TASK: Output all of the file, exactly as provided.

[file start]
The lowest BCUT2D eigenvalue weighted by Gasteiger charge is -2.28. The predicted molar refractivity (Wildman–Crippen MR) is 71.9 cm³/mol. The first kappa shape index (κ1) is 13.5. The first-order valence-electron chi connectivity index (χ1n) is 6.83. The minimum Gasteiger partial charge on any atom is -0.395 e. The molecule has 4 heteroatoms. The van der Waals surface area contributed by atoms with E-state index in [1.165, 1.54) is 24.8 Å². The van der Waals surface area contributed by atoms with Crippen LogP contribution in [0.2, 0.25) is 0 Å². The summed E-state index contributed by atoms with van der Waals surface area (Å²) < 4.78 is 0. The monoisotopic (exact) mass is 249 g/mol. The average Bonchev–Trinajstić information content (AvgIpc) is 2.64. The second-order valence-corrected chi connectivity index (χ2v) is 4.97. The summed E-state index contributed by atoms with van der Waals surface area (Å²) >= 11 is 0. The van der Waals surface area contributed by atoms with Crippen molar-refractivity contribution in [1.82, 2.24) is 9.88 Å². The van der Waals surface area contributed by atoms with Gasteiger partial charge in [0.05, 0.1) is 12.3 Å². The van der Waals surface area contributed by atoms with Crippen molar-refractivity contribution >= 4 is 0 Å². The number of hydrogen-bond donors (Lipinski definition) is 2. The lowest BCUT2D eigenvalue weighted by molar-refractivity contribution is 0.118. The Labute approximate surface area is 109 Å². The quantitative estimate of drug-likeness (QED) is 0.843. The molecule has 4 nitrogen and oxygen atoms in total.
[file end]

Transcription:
The lowest BCUT2D eigenvalue weighted by Gasteiger charge is -2.28. The predicted molar refractivity (Wildman–Crippen MR) is 71.9 cm³/mol. The first kappa shape index (κ1) is 13.5. The first-order valence-electron chi connectivity index (χ1n) is 6.83. The minimum Gasteiger partial charge on any atom is -0.395 e. The molecule has 4 heteroatoms. The van der Waals surface area contributed by atoms with E-state index in [1.165, 1.54) is 24.8 Å². The van der Waals surface area contributed by atoms with Crippen LogP contribution in [0.2, 0.25) is 0 Å². The summed E-state index contributed by atoms with van der Waals surface area (Å²) < 4.78 is 0. The monoisotopic (exact) mass is 249 g/mol. The average Bonchev–Trinajstić information content (AvgIpc) is 2.64. The second-order valence-corrected chi connectivity index (χ2v) is 4.97. The summed E-state index contributed by atoms with van der Waals surface area (Å²) >= 11 is 0. The van der Waals surface area contributed by atoms with Crippen molar-refractivity contribution in [1.82, 2.24) is 9.88 Å². The van der Waals surface area contributed by atoms with Gasteiger partial charge in [0.05, 0.1) is 12.3 Å². The van der Waals surface area contributed by atoms with Crippen molar-refractivity contribution >= 4 is 0 Å². The number of hydrogen-bond donors (Lipinski definition) is 2. The lowest BCUT2D eigenvalue weighted by molar-refractivity contribution is 0.118. The Labute approximate surface area is 109 Å². The quantitative estimate of drug-likeness (QED) is 0.843. The molecule has 4 nitrogen and oxygen atoms in total.